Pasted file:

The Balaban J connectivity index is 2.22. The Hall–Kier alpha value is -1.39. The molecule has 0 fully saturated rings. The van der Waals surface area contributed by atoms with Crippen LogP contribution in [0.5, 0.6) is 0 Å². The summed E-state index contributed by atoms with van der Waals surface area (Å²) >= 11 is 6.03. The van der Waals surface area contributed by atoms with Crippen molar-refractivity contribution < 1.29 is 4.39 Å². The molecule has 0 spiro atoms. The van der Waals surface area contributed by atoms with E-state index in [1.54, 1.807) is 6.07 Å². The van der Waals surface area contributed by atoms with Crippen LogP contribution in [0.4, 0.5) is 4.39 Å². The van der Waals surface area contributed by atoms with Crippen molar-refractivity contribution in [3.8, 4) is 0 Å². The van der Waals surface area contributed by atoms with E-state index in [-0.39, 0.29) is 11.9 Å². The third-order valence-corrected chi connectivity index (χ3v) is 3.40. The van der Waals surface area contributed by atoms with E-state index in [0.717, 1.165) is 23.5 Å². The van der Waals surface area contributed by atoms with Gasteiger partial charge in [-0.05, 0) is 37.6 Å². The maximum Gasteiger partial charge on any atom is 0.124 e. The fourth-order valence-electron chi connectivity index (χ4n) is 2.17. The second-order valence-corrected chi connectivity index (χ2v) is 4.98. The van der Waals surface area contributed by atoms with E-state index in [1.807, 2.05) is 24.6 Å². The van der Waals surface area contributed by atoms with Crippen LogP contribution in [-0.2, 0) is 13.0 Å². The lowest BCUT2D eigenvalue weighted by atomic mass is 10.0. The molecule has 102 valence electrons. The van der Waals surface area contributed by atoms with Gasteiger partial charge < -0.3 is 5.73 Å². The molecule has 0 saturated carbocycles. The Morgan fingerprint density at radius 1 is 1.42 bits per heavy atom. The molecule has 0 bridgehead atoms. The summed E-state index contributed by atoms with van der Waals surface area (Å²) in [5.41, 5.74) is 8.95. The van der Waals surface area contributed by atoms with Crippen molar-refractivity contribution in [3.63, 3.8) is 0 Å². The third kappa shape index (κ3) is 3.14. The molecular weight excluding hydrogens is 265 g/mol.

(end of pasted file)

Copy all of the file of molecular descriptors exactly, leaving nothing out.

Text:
The Balaban J connectivity index is 2.22. The Hall–Kier alpha value is -1.39. The molecule has 0 fully saturated rings. The van der Waals surface area contributed by atoms with Crippen LogP contribution in [0.5, 0.6) is 0 Å². The summed E-state index contributed by atoms with van der Waals surface area (Å²) >= 11 is 6.03. The van der Waals surface area contributed by atoms with Crippen molar-refractivity contribution < 1.29 is 4.39 Å². The molecule has 0 spiro atoms. The van der Waals surface area contributed by atoms with E-state index in [1.54, 1.807) is 6.07 Å². The van der Waals surface area contributed by atoms with Crippen LogP contribution in [0.4, 0.5) is 4.39 Å². The van der Waals surface area contributed by atoms with Crippen molar-refractivity contribution in [3.8, 4) is 0 Å². The van der Waals surface area contributed by atoms with E-state index in [-0.39, 0.29) is 11.9 Å². The third-order valence-corrected chi connectivity index (χ3v) is 3.40. The van der Waals surface area contributed by atoms with E-state index in [0.717, 1.165) is 23.5 Å². The van der Waals surface area contributed by atoms with Gasteiger partial charge in [-0.05, 0) is 37.6 Å². The maximum Gasteiger partial charge on any atom is 0.124 e. The fourth-order valence-electron chi connectivity index (χ4n) is 2.17. The second-order valence-corrected chi connectivity index (χ2v) is 4.98. The van der Waals surface area contributed by atoms with E-state index in [1.807, 2.05) is 24.6 Å². The van der Waals surface area contributed by atoms with Crippen LogP contribution in [-0.2, 0) is 13.0 Å². The lowest BCUT2D eigenvalue weighted by atomic mass is 10.0. The molecule has 102 valence electrons. The van der Waals surface area contributed by atoms with Gasteiger partial charge < -0.3 is 5.73 Å². The molecule has 0 saturated carbocycles. The Morgan fingerprint density at radius 1 is 1.42 bits per heavy atom. The molecule has 0 bridgehead atoms. The summed E-state index contributed by atoms with van der Waals surface area (Å²) in [5.41, 5.74) is 8.95. The van der Waals surface area contributed by atoms with Crippen molar-refractivity contribution in [3.63, 3.8) is 0 Å². The third kappa shape index (κ3) is 3.14. The molecular weight excluding hydrogens is 265 g/mol.